Vermont’s attorney general sued Clearview AI in state court on Tuesday, saying the controversial face recognition company’s use of images scraped from the internet violates its consumer protection and data brokerage laws. The state is seeking a court order requiring that Clearview stop collecting photos of state residents and destroy the data and photos of Vermonters it already has on file.
The company reportedly gathers images from social media and other websites, then uses facial recognition technology to be able to identify other pictures of the same people, offering the matching service to law enforcement to identify suspects and crime victims caught on video. It drew national attention after a report by Kashmir Hill in The New York Times in January.
“I am disturbed by this practice, particularly the practice of collecting and selling children’s facial recognition data,” Attorney General T.J. Donovan said in a statement. “This practice is unscrupulous, unethical, and contrary to public policy. I will continue to fight for the privacy of Vermonters, particularly our most vulnerable.”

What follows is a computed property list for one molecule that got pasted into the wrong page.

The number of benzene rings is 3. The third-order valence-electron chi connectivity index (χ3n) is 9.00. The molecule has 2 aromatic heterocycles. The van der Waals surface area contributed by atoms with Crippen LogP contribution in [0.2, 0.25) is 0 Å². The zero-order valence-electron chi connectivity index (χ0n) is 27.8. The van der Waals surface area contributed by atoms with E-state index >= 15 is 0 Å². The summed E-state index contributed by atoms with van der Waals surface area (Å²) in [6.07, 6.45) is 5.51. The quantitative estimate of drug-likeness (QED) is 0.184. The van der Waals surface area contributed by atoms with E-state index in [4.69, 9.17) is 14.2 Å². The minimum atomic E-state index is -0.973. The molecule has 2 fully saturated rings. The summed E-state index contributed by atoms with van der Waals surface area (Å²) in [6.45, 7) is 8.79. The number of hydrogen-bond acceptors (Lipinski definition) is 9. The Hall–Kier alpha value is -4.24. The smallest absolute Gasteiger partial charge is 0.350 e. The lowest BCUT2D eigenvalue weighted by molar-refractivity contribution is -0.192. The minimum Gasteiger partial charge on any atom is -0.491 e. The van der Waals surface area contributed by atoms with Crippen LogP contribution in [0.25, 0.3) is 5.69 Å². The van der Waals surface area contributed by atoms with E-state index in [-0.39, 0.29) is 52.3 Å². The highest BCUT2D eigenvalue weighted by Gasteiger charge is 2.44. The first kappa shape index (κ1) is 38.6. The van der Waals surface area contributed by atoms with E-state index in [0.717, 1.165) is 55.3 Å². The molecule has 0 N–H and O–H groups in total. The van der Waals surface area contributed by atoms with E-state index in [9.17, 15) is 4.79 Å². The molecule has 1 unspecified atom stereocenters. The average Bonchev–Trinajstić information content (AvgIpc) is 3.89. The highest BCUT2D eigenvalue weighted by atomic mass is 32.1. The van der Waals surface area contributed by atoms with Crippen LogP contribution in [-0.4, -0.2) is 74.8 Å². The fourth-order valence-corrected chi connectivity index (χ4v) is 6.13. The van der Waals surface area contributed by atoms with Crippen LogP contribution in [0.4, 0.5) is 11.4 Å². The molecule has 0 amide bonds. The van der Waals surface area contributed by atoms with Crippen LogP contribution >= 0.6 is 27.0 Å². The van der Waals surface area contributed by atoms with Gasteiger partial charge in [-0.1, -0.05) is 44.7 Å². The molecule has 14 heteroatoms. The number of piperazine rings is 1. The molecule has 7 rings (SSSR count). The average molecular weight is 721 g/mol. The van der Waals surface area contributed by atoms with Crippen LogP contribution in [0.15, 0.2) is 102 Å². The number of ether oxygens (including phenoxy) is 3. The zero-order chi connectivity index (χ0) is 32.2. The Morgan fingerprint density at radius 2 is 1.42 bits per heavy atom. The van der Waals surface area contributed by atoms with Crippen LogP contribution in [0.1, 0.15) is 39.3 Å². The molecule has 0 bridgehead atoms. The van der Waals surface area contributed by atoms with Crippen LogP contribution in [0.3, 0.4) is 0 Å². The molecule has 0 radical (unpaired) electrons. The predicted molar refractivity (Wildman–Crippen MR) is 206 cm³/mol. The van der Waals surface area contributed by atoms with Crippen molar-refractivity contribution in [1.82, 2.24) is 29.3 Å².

In a statement emailed to Fast Company, attorney Tor Ekeland, who represents Clearview AI, says the service only collects “public images available to everyone on the public Internet” and collects less information than traditional search engines such as Google and Bing.
“Clearview AI operates in strict accordance with the U.S. Constitution and American law,” Ekeland says. “We would welcome the opportunity to work collaboratively with the State of Vermont — outside the adversarial environment of a courtroom — to further refine our proven, crime-solving technology for the benefit of all. However, we are ready to defend our, and the public’s, Constitutional right to access freely available public information.”
Similarly, on its website, the company has said that it only gathers “public information.” But in the state lawsuit, lawyers from the attorney general’s question that argument, saying photos on social media are displayed based on legal standards and “reasonable expectations” of users.
“One of those expectations was not that someone would amass an enormous facial-recognition-fueled surveillance database, as the idea that this would be permitted in the United States was, until recently, unthinkable,” according to the complaint.